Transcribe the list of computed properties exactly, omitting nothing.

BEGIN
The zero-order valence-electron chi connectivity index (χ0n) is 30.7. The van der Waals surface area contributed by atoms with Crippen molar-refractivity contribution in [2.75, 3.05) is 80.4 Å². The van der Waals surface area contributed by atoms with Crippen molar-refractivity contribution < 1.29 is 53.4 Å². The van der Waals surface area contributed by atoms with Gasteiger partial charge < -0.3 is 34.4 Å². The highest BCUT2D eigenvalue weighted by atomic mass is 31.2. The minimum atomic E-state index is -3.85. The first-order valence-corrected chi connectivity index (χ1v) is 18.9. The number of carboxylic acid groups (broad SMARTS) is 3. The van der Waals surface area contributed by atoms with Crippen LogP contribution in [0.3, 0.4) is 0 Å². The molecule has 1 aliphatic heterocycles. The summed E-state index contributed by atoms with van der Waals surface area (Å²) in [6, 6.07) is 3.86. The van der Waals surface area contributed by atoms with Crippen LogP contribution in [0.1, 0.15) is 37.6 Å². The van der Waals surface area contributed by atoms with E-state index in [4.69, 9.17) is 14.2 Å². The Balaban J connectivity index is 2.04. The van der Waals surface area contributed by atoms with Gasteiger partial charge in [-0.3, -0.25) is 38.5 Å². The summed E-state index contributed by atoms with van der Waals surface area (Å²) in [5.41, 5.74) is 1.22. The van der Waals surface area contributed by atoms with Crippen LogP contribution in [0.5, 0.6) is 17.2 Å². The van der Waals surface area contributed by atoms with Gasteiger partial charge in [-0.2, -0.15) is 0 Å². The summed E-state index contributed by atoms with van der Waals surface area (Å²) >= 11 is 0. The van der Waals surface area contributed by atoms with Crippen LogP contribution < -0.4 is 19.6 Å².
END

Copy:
The zero-order valence-electron chi connectivity index (χ0n) is 30.7. The van der Waals surface area contributed by atoms with Crippen molar-refractivity contribution in [2.75, 3.05) is 80.4 Å². The van der Waals surface area contributed by atoms with Crippen molar-refractivity contribution < 1.29 is 53.4 Å². The van der Waals surface area contributed by atoms with Gasteiger partial charge < -0.3 is 34.4 Å². The highest BCUT2D eigenvalue weighted by atomic mass is 31.2. The minimum atomic E-state index is -3.85. The first-order valence-corrected chi connectivity index (χ1v) is 18.9. The number of carboxylic acid groups (broad SMARTS) is 3. The van der Waals surface area contributed by atoms with Crippen LogP contribution in [0.3, 0.4) is 0 Å². The molecule has 1 aliphatic heterocycles. The summed E-state index contributed by atoms with van der Waals surface area (Å²) in [6, 6.07) is 3.86. The van der Waals surface area contributed by atoms with Crippen LogP contribution in [0.1, 0.15) is 37.6 Å². The van der Waals surface area contributed by atoms with E-state index in [4.69, 9.17) is 14.2 Å². The Balaban J connectivity index is 2.04. The van der Waals surface area contributed by atoms with Gasteiger partial charge in [-0.3, -0.25) is 38.5 Å². The summed E-state index contributed by atoms with van der Waals surface area (Å²) in [5.41, 5.74) is 1.22. The van der Waals surface area contributed by atoms with Crippen LogP contribution in [0.5, 0.6) is 17.2 Å². The van der Waals surface area contributed by atoms with Gasteiger partial charge in [-0.2, -0.15) is 0 Å². The summed E-state index contributed by atoms with van der Waals surface area (Å²) >= 11 is 0. The van der Waals surface area contributed by atoms with Crippen LogP contribution < -0.4 is 19.6 Å².